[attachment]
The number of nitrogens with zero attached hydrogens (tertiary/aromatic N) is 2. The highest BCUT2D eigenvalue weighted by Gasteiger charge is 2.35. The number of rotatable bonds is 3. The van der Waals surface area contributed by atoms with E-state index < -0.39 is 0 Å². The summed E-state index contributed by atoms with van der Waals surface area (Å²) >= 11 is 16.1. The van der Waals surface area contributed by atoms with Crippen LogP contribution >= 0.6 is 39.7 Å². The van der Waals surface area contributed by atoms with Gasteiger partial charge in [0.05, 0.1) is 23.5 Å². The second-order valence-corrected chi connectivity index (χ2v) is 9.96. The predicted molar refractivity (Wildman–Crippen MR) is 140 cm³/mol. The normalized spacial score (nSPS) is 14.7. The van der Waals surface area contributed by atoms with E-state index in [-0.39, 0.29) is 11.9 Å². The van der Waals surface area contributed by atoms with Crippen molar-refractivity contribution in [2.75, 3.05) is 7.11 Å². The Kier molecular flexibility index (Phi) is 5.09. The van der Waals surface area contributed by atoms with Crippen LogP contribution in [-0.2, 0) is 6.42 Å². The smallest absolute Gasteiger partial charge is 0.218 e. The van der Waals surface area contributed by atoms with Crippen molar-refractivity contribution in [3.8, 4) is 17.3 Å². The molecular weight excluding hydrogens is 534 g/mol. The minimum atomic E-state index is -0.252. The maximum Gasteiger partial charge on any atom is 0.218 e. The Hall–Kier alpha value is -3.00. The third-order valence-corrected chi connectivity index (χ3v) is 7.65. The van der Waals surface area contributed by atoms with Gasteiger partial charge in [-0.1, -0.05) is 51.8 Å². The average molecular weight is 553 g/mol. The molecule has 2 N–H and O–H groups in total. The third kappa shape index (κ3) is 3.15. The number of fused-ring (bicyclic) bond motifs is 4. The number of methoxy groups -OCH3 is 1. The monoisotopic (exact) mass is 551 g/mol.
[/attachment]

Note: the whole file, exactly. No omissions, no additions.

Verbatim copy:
The number of nitrogens with zero attached hydrogens (tertiary/aromatic N) is 2. The highest BCUT2D eigenvalue weighted by Gasteiger charge is 2.35. The number of rotatable bonds is 3. The van der Waals surface area contributed by atoms with E-state index < -0.39 is 0 Å². The summed E-state index contributed by atoms with van der Waals surface area (Å²) >= 11 is 16.1. The van der Waals surface area contributed by atoms with Crippen LogP contribution >= 0.6 is 39.7 Å². The van der Waals surface area contributed by atoms with Gasteiger partial charge in [0.05, 0.1) is 23.5 Å². The second-order valence-corrected chi connectivity index (χ2v) is 9.96. The predicted molar refractivity (Wildman–Crippen MR) is 140 cm³/mol. The normalized spacial score (nSPS) is 14.7. The van der Waals surface area contributed by atoms with E-state index in [-0.39, 0.29) is 11.9 Å². The van der Waals surface area contributed by atoms with Crippen molar-refractivity contribution in [2.75, 3.05) is 7.11 Å². The Kier molecular flexibility index (Phi) is 5.09. The van der Waals surface area contributed by atoms with Crippen LogP contribution in [-0.2, 0) is 6.42 Å². The smallest absolute Gasteiger partial charge is 0.218 e. The van der Waals surface area contributed by atoms with Crippen molar-refractivity contribution in [3.8, 4) is 17.3 Å². The molecular weight excluding hydrogens is 534 g/mol. The minimum atomic E-state index is -0.252. The maximum Gasteiger partial charge on any atom is 0.218 e. The Hall–Kier alpha value is -3.00. The third-order valence-corrected chi connectivity index (χ3v) is 7.65. The van der Waals surface area contributed by atoms with Gasteiger partial charge in [-0.1, -0.05) is 51.8 Å². The average molecular weight is 553 g/mol. The molecule has 2 N–H and O–H groups in total. The third kappa shape index (κ3) is 3.15. The number of fused-ring (bicyclic) bond motifs is 4. The number of methoxy groups -OCH3 is 1. The monoisotopic (exact) mass is 551 g/mol.